>> "Signatures and encryption do not play well together" - answered above.
>> "make a break from requiring Blowfish" - other algorithms are already
>> allowed in ODF 1.2.
>> So I second you suggestion to add an other encryption mechanism in "ODF
>> next", and I am pleased that you want to work with us on the specification.
> Malte, I am not sure if we can get away with putting this back to ODF
> next.  We have some identified defects in both our signature and
> encryption mechanisms as well as some identified remedies to address
> them.  It seems likely that these will raise their heads quite
> stubbornly during any public review period anyway.
> So it looks to me that Rob's option #2 for signatures should probably
> apply here too ie. we need to be ready with a more detailed proposal,
> which I note David has offered to start on.
> Regards
> Bob
>> Best,
>> Malte.
>> David LeBlanc wrote, On 05/10/10 23:46:
>>> We also need to do something with encryption, as well - the existing approach has a number of problems.
>>> From a mail I sent Malte earlier this morning -
>>> 1) You could replace an encrypted file with one that is not (interesting to see this in the blog post - I came on this Friday independently)
>>> 2) There's a known plain-text problem, where the encrypted data would be predictable in many files.
>>> 3) The integrity check covers only 1024 bytes.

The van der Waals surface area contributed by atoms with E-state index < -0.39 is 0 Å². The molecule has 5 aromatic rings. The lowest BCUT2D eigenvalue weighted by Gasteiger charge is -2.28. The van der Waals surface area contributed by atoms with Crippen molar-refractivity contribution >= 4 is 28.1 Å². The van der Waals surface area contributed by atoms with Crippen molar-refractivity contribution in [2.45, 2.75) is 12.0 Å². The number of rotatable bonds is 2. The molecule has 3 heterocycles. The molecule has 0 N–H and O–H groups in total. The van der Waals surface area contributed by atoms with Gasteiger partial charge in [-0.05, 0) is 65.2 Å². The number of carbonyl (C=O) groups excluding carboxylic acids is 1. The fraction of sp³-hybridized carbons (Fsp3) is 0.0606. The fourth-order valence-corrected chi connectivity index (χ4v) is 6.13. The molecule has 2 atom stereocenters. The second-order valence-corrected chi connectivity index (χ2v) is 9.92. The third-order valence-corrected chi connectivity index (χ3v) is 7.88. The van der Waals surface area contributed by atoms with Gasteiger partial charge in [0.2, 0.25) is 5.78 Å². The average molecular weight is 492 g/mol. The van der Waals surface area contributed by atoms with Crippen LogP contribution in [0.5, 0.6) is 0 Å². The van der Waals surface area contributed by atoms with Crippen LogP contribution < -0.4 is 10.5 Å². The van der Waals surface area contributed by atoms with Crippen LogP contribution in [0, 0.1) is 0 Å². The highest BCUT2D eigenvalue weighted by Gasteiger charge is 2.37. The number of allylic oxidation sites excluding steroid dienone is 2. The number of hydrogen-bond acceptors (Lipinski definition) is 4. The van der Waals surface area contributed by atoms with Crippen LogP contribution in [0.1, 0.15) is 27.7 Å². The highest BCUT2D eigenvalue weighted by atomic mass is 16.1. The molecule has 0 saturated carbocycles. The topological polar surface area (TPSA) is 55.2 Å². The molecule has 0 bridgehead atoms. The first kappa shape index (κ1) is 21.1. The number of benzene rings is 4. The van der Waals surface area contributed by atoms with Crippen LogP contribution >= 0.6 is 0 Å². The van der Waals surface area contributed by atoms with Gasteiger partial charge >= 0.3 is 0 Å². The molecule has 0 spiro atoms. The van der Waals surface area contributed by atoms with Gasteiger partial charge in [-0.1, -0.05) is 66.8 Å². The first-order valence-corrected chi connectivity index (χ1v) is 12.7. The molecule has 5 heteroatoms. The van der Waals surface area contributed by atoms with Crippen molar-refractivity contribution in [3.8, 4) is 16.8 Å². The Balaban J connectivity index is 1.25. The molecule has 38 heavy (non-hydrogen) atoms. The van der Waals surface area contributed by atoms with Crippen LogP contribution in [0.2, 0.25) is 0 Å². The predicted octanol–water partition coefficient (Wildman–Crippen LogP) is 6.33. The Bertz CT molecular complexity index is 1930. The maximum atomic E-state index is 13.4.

>>> 3a) Giving a hash of the unencrypted data externally to the encrypted area may not be a fatal flaw, but it does give out information that isn't required.
>>> 4) We tell people the size of the plain text
>>> 5) Information leaks WRT file names - I suspect embedded files may leak interesting info here.
>>> 6) Signatures and encryption do not play well together.
>>> 7) No provision for an independent password verifier and integrity check
>>> 8) Low default spin count on the KDF
>>> 9) Telling people to reduce randomness by initializing on time - shouldn't be in a spec - just use as good a random number as you can get - this differs by OS and version.
>>> 10) There is no intermediate key, so no possibility of doing an escrow key, or allowing public key encryption on more than one key.
>>> How to fix it:
>>> Use an outer archive to contain the inner archive. The outer archive is itself a valid ODF file, and contains: